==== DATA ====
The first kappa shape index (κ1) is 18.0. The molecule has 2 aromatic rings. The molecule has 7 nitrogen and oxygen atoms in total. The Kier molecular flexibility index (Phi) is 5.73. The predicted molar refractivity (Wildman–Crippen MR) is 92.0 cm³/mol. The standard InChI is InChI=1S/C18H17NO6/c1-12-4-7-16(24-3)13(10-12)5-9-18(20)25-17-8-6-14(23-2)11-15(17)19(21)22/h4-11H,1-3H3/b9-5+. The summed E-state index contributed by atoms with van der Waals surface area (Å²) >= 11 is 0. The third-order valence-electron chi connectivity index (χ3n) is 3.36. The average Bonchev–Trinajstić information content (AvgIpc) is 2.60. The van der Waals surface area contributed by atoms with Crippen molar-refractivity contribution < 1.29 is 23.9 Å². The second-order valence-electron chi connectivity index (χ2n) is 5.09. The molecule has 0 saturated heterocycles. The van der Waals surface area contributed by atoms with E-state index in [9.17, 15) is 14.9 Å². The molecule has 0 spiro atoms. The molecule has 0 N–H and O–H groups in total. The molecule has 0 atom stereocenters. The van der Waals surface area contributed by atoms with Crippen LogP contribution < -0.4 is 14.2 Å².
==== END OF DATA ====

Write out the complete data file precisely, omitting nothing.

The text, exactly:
The first kappa shape index (κ1) is 18.0. The molecule has 2 aromatic rings. The molecule has 7 nitrogen and oxygen atoms in total. The Kier molecular flexibility index (Phi) is 5.73. The predicted molar refractivity (Wildman–Crippen MR) is 92.0 cm³/mol. The standard InChI is InChI=1S/C18H17NO6/c1-12-4-7-16(24-3)13(10-12)5-9-18(20)25-17-8-6-14(23-2)11-15(17)19(21)22/h4-11H,1-3H3/b9-5+. The summed E-state index contributed by atoms with van der Waals surface area (Å²) >= 11 is 0. The third-order valence-electron chi connectivity index (χ3n) is 3.36. The average Bonchev–Trinajstić information content (AvgIpc) is 2.60. The van der Waals surface area contributed by atoms with Crippen molar-refractivity contribution < 1.29 is 23.9 Å². The second-order valence-electron chi connectivity index (χ2n) is 5.09. The molecule has 0 saturated heterocycles. The van der Waals surface area contributed by atoms with E-state index in [9.17, 15) is 14.9 Å². The molecule has 0 spiro atoms. The molecule has 0 N–H and O–H groups in total. The molecule has 0 atom stereocenters. The van der Waals surface area contributed by atoms with Crippen LogP contribution < -0.4 is 14.2 Å².